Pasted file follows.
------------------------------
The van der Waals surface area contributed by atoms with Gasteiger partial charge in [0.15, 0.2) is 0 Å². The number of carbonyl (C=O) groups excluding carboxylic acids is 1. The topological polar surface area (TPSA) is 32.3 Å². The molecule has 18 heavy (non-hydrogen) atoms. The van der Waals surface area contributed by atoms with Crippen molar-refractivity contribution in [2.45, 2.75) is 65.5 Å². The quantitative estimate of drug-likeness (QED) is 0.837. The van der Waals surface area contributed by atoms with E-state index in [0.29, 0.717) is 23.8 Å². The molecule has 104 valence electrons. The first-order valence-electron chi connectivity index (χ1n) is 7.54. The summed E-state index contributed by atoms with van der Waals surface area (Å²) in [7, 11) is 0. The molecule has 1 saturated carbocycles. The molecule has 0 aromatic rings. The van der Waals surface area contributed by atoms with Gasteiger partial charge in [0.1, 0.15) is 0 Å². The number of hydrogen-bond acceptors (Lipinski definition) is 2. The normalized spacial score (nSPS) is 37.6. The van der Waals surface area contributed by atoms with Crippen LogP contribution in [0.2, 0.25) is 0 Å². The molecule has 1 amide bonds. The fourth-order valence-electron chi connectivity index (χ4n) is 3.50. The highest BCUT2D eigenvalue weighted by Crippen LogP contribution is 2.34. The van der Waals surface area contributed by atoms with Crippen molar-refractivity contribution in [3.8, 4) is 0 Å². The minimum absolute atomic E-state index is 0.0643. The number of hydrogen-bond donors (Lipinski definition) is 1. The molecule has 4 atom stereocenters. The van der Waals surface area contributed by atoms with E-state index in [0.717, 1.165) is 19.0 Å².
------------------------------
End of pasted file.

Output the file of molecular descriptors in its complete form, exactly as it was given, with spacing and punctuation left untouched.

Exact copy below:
The van der Waals surface area contributed by atoms with Gasteiger partial charge in [0.15, 0.2) is 0 Å². The number of carbonyl (C=O) groups excluding carboxylic acids is 1. The topological polar surface area (TPSA) is 32.3 Å². The molecule has 18 heavy (non-hydrogen) atoms. The van der Waals surface area contributed by atoms with Crippen molar-refractivity contribution in [2.45, 2.75) is 65.5 Å². The quantitative estimate of drug-likeness (QED) is 0.837. The van der Waals surface area contributed by atoms with E-state index in [0.29, 0.717) is 23.8 Å². The molecule has 104 valence electrons. The first-order valence-electron chi connectivity index (χ1n) is 7.54. The summed E-state index contributed by atoms with van der Waals surface area (Å²) in [7, 11) is 0. The molecule has 1 saturated carbocycles. The molecule has 0 aromatic rings. The van der Waals surface area contributed by atoms with Gasteiger partial charge in [0.1, 0.15) is 0 Å². The number of hydrogen-bond acceptors (Lipinski definition) is 2. The normalized spacial score (nSPS) is 37.6. The van der Waals surface area contributed by atoms with Crippen LogP contribution in [0.2, 0.25) is 0 Å². The molecule has 1 amide bonds. The fourth-order valence-electron chi connectivity index (χ4n) is 3.50. The highest BCUT2D eigenvalue weighted by Crippen LogP contribution is 2.34. The van der Waals surface area contributed by atoms with Crippen molar-refractivity contribution in [3.8, 4) is 0 Å². The minimum absolute atomic E-state index is 0.0643. The number of hydrogen-bond donors (Lipinski definition) is 1. The molecule has 4 atom stereocenters. The van der Waals surface area contributed by atoms with E-state index in [0.717, 1.165) is 19.0 Å².